Jasmin Herz, Zhongxiao Fu, Kyungdeok Kim, Taitea Dykstra, Morgan Wall, Huiping Li, Andrea Francesca Salvador, Bende Zou, Ni Yan, Susan M Blackburn, Patrick H Andrews, Dylan H Goldman, Zachary Papadopoulos, Igor Smirnov, Xinmin S Xie, Jonathan Kipnis

Nov 17, 2021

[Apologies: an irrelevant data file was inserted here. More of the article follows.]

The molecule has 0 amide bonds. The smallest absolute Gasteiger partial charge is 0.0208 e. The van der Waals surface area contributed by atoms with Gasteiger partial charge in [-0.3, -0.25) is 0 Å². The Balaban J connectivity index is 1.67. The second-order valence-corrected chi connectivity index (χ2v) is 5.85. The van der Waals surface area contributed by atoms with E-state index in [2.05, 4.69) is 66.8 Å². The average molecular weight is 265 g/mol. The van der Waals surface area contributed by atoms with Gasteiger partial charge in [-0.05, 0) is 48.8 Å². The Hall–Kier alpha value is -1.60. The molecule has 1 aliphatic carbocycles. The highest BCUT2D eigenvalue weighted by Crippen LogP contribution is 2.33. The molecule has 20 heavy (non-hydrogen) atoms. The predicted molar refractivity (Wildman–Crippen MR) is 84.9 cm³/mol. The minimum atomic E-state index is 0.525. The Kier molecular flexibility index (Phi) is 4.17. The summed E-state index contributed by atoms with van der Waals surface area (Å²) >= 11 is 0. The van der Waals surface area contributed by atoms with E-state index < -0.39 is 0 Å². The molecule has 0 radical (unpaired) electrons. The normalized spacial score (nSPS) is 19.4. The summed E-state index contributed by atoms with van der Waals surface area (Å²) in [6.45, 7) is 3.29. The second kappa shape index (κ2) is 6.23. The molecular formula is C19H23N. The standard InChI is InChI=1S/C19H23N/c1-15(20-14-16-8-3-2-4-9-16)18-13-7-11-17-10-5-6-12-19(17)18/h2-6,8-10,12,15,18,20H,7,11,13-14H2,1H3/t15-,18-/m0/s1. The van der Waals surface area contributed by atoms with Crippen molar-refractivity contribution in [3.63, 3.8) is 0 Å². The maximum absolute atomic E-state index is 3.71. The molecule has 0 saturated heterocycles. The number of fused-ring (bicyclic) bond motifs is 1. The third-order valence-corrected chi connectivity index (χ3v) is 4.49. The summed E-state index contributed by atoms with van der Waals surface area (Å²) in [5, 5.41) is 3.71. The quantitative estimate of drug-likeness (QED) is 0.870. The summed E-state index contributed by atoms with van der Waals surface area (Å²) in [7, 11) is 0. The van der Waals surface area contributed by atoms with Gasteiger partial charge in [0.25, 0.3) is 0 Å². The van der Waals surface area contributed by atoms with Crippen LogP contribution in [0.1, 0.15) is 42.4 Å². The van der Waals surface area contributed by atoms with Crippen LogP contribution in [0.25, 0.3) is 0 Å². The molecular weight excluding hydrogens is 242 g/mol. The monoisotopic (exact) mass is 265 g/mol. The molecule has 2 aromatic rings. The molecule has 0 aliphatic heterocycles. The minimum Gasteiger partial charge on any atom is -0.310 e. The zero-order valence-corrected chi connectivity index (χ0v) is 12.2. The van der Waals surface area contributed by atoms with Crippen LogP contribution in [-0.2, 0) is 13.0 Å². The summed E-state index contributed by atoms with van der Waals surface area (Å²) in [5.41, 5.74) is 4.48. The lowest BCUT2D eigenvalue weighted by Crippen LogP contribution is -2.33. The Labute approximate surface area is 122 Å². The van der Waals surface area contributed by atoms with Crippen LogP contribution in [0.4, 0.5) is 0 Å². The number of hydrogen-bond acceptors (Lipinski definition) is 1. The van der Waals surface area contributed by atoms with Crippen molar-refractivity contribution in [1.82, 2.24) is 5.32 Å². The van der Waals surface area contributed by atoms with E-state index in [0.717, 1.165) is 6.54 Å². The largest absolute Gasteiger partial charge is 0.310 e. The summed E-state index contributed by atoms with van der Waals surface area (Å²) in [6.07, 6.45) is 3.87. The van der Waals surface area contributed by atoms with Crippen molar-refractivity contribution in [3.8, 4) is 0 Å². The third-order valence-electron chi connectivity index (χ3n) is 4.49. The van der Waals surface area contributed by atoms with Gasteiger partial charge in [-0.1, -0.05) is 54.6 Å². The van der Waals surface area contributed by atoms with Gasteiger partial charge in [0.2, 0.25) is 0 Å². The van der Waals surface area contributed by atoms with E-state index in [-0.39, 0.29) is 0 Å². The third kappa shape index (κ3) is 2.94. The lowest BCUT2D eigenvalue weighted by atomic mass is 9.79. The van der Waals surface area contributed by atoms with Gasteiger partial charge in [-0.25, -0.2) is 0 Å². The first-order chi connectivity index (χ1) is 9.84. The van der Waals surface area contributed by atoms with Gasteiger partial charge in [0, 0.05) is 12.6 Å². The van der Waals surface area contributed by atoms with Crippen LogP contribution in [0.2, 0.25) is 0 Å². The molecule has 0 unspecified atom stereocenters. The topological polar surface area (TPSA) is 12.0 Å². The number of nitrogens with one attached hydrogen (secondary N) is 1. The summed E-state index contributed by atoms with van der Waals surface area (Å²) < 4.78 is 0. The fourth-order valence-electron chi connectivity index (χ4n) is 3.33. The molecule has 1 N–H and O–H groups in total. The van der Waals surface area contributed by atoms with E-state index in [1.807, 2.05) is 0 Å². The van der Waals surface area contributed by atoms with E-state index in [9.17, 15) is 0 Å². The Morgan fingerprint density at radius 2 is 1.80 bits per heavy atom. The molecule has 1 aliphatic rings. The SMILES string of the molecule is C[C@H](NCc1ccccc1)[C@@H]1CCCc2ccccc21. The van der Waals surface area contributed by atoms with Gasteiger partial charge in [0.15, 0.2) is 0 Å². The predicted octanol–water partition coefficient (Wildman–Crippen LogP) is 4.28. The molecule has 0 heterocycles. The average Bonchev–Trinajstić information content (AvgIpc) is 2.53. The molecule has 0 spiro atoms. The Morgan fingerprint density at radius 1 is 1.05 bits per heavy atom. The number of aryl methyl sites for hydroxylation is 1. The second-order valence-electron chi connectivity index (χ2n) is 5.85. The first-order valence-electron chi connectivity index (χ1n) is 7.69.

Mechanisms governing how immune cells and their derived molecules impact homeostatic brain function are still poorly understood. Here, we elucidate neuronal mechanisms underlying T cell effects on synaptic function and episodic memory. Depletion of CD4 T cells led to memory deficits and impaired long-term potentiation. Severe combined immune-deficient mice exhibited amnesia, which was reversible by repopulation with T cells from wild-type but not from IL-4-knockout mice. Behaviors impacted by T cells were mediated via IL-4 receptors expressed on neurons. Exploration of snRNA-seq of neurons participating in memory processing provided insights into synaptic organization and plasticity-associated pathways regulated by immune cells. IL-4Rα knockout in inhibitory (but not in excitatory) neurons was sufficient to impair contextual fear memory, and snRNA-seq from these mice pointed to IL-4-driven regulation of synaptic function in promoting memory. These findings provide new insights into complex neuroimmune interactions at the transcriptional and functional levels in neurons under physiological conditions.

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